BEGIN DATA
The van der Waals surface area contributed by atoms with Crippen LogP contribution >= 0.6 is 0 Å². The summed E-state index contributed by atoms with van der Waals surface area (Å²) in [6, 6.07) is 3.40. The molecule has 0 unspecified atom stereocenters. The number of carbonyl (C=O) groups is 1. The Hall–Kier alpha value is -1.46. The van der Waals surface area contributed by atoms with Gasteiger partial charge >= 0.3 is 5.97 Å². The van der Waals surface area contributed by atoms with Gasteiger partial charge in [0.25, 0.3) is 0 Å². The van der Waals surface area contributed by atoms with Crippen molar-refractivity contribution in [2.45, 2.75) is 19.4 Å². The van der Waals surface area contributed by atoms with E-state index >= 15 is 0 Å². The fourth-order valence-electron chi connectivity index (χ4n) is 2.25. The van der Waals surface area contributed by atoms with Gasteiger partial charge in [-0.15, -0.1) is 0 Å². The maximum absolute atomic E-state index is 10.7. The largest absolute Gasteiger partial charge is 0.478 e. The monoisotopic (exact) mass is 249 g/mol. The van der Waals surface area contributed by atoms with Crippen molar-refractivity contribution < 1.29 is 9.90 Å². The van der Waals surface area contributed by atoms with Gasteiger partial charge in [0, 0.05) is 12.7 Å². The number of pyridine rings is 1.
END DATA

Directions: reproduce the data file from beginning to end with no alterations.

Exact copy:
The van der Waals surface area contributed by atoms with Crippen LogP contribution >= 0.6 is 0 Å². The summed E-state index contributed by atoms with van der Waals surface area (Å²) in [6, 6.07) is 3.40. The molecule has 0 unspecified atom stereocenters. The number of carbonyl (C=O) groups is 1. The Hall–Kier alpha value is -1.46. The van der Waals surface area contributed by atoms with Gasteiger partial charge >= 0.3 is 5.97 Å². The van der Waals surface area contributed by atoms with Gasteiger partial charge in [0.25, 0.3) is 0 Å². The van der Waals surface area contributed by atoms with Crippen molar-refractivity contribution in [2.45, 2.75) is 19.4 Å². The van der Waals surface area contributed by atoms with E-state index >= 15 is 0 Å². The fourth-order valence-electron chi connectivity index (χ4n) is 2.25. The van der Waals surface area contributed by atoms with Gasteiger partial charge in [-0.15, -0.1) is 0 Å². The maximum absolute atomic E-state index is 10.7. The largest absolute Gasteiger partial charge is 0.478 e. The monoisotopic (exact) mass is 249 g/mol. The van der Waals surface area contributed by atoms with Crippen molar-refractivity contribution < 1.29 is 9.90 Å². The van der Waals surface area contributed by atoms with Gasteiger partial charge in [0, 0.05) is 12.7 Å². The number of pyridine rings is 1.